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Jazz GM Lindsey talks about priority of keeping Hayward, Hill


SALT LAKE CITY — Signing Gordon Hayward and George Hill are undoubtedly the most important tasks for the Utah Jazz during the offseason as both key players will have choices to consider about their future come July.

Jazz general manager Dennis Lindsey, who wasn’t available at the year-end press conference last week because he was on his way to the NBA pre-draft combine in Chicago, talked about the possible scenarios for Hayward and Hill as well as a variety of other Jazz-related topics Thursday afternoon at the Zions Bank Basketball Center, which is undergoing a major renovation.

Lindsey could only talk in general terms about Hayward and his impending free agency, but he made it clear that the organization will do everything possible to keep Hayward with the team he’s played with for seven years since being drafted out of Butler in 2010.

“It goes without saying that every fiber of our collective soul as the Utah Jazz want him back,” Lindsey said. “We think it’s a great fit. You can’t force a marriage, it’s got to be both ways. But we’re very comfortable with where we’re at.”

Lindsey said there are several scenarios that will play out including the length of the contract, what factor Utah’s incumbent advantage will be and host of other issues for Hayward and his agent to consider.

“It’s not like we can legally come to an agreement right now,” Lindsey said, referring to the July 1 date when teams can officially start signing free agents. He did say the Jazz were thrilled with the big step Hayward made this year in improving his game to All-Star status and they are doing everything they can to keep him in the fold.

“What we told him is, he’s us,” Lindsey said. “All that development stuff . . . using our facilities and using (assistant coach) Johnnie Bryant as the lead guy in his development. When Gordon committed last summer, there was a very detailed plan.”

As for Hill, Lindsey was just as adamant that the Jazz want him back in 2017-18, although he acknowledged that the team may not be able match all offers Hill receives.

“I told him if he gets a crazy offer somewhere else and we helped him get that offer, ‘you’re not going to get one poor thought, much less a word (from us)’ if he were to go,” Lindsey said. “He helped us.”

But Lindsey also said the exit interview was very positive with Hill, whom he called “one of my pride and joys” ever since they were in San Antonio together.

“There’s a very good chance, we’re each other’s best option come July,” Lindsey said. “But I’m not Nostradamus with a crystal ball and know how all of this is going to play out. But he’s obviously an excellent fit on the court and he has what we call a Jazz DNA.”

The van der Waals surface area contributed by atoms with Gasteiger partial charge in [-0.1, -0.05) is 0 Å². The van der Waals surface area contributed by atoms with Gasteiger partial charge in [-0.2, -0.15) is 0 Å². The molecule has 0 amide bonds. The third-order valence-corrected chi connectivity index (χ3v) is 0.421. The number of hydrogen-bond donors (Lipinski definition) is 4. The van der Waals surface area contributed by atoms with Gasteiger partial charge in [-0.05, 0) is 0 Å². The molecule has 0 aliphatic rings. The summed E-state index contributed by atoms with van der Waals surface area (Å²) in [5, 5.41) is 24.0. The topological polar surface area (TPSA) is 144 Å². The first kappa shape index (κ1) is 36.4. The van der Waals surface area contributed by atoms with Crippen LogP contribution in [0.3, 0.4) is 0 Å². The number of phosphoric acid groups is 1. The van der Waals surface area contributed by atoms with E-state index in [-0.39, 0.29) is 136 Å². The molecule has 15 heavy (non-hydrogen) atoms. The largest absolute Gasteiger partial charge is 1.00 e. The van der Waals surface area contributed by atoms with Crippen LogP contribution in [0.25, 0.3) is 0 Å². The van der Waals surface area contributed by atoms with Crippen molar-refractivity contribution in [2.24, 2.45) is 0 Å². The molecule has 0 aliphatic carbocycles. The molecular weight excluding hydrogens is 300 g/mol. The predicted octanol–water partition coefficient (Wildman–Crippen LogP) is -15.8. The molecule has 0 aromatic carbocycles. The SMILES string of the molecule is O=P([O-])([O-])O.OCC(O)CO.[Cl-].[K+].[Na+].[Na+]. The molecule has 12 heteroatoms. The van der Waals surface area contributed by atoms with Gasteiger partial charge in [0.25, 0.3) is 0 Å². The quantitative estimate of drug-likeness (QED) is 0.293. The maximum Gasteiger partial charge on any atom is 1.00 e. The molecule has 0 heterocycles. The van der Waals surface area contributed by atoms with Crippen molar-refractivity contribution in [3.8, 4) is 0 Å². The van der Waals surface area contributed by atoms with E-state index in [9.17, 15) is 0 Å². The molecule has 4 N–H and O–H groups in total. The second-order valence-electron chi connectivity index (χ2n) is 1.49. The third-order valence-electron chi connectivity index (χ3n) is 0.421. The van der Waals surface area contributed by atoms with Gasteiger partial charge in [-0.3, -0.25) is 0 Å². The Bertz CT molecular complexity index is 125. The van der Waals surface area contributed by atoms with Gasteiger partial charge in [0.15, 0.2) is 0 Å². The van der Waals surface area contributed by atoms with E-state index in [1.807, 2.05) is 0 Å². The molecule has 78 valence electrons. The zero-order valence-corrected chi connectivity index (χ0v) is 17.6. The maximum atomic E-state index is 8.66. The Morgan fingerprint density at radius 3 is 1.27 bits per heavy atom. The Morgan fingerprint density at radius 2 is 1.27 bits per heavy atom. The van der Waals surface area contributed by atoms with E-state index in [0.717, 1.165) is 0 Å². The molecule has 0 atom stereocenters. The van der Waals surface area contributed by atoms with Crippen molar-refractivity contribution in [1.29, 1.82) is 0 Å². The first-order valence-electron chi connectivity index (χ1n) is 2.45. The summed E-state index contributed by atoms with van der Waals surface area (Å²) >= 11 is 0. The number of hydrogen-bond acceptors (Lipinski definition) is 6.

Lindsey also touched on several other topics during an hour-long interview with a group of media folks.

On keeping chronically injured players long-term: “Right now there’s no question, availability may be the best ability for the Utah Jazz. Our talent level is such that we can compete at a very high level, though well short of Golden State. Getting healthy, maintaining health, determining what’s chronic and what’s solvable, all go into the equation. It’s a fair point and a narrative we need to understand at a deep level and hopefully improve upon.”

On Dante Exum’s future: “He recaptured the speed and the lift (following his injury two years ago), but he has to develop the skills that match his size and speed. If he does that, there could be a big jump and if he doesn’t, his development will be more subtle. The team functioned better when Dante was playing a wing, versus point guard, but there’s point guard in his future, there’s two-guard and even three because of his unique size, length and speed and hopefully developing strength.”

On Derrick Favors’ injury-plagued season: “His healthiest point was literally the last day of the season He was moving better, he was gaining understanding. Obviously he wasn’t at full capacity, but was healthy enough to play (this year). The excellent player hasn’t disappeared. Derrick’s best ability going forward is availability. He understands what he needs to do.”

On how the Jazz are approaching the upcoming draft with two first-round and two second-round picks: “I think they’ll be great assets now and going forward to help build our team. I think we’ll have some tough choices but in a good way, we’ll have a bunch of good options. We’ll see if that option is best to couple all four and trade it for one veteran or try to move up for a specific target. But if I had to select as of today, I’m really pleased with the selection group.”

On the Jazz using their existing cap space and potentially going over into luxury tax territory: “I’m not going to get real specific. I’m completely satisfied with the Millers' commitment to keep the team together, so we’ll let the continuity dictate our choices more so that economics. We’ve been patient. We have great trust. We’re at the stage where we have a good team and want to keep it together and they’re fully committed to that. So I head into the draft portion with full confidence that we’re fully funded.”